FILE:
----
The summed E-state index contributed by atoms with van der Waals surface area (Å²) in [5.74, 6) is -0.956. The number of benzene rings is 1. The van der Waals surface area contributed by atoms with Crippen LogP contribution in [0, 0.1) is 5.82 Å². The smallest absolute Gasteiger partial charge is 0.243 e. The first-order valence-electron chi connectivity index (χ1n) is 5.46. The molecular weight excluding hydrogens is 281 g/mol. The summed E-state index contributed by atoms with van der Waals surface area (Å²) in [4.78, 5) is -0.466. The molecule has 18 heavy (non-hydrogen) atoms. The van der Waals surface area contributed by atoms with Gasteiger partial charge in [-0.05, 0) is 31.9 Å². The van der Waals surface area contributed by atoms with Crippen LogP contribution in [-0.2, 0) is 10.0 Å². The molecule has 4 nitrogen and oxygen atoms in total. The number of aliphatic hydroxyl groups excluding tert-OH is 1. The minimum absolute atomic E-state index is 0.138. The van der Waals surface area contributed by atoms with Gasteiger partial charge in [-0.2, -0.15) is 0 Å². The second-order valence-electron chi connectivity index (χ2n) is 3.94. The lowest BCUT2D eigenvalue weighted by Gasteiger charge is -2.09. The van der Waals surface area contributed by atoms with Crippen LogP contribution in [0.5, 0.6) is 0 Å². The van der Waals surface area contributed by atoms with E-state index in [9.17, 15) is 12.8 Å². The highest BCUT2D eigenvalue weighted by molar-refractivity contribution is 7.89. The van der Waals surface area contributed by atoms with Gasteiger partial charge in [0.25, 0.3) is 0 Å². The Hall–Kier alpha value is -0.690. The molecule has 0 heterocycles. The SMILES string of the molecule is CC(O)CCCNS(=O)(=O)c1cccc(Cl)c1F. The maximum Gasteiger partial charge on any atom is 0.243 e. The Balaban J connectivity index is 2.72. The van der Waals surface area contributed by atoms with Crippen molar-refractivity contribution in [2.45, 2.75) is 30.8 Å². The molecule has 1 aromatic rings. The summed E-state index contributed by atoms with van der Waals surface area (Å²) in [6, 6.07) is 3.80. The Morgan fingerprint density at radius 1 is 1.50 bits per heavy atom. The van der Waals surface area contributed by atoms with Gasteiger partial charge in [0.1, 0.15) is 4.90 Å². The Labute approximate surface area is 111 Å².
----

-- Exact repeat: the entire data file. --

The summed E-state index contributed by atoms with van der Waals surface area (Å²) in [5.74, 6) is -0.956. The number of benzene rings is 1. The van der Waals surface area contributed by atoms with Crippen LogP contribution in [0, 0.1) is 5.82 Å². The smallest absolute Gasteiger partial charge is 0.243 e. The first-order valence-electron chi connectivity index (χ1n) is 5.46. The molecular weight excluding hydrogens is 281 g/mol. The summed E-state index contributed by atoms with van der Waals surface area (Å²) in [4.78, 5) is -0.466. The molecule has 18 heavy (non-hydrogen) atoms. The van der Waals surface area contributed by atoms with Gasteiger partial charge in [-0.05, 0) is 31.9 Å². The van der Waals surface area contributed by atoms with Crippen LogP contribution in [-0.2, 0) is 10.0 Å². The molecule has 4 nitrogen and oxygen atoms in total. The number of aliphatic hydroxyl groups excluding tert-OH is 1. The minimum absolute atomic E-state index is 0.138. The van der Waals surface area contributed by atoms with Gasteiger partial charge in [-0.2, -0.15) is 0 Å². The second-order valence-electron chi connectivity index (χ2n) is 3.94. The lowest BCUT2D eigenvalue weighted by Gasteiger charge is -2.09. The van der Waals surface area contributed by atoms with Crippen LogP contribution in [0.5, 0.6) is 0 Å². The van der Waals surface area contributed by atoms with E-state index in [9.17, 15) is 12.8 Å². The highest BCUT2D eigenvalue weighted by molar-refractivity contribution is 7.89. The van der Waals surface area contributed by atoms with Gasteiger partial charge in [0.25, 0.3) is 0 Å². The Hall–Kier alpha value is -0.690. The molecule has 0 heterocycles. The SMILES string of the molecule is CC(O)CCCNS(=O)(=O)c1cccc(Cl)c1F. The maximum Gasteiger partial charge on any atom is 0.243 e. The Balaban J connectivity index is 2.72. The van der Waals surface area contributed by atoms with Crippen molar-refractivity contribution in [2.45, 2.75) is 30.8 Å². The molecule has 1 aromatic rings. The summed E-state index contributed by atoms with van der Waals surface area (Å²) in [6, 6.07) is 3.80. The Morgan fingerprint density at radius 1 is 1.50 bits per heavy atom. The van der Waals surface area contributed by atoms with Gasteiger partial charge in [0.1, 0.15) is 4.90 Å². The Labute approximate surface area is 111 Å².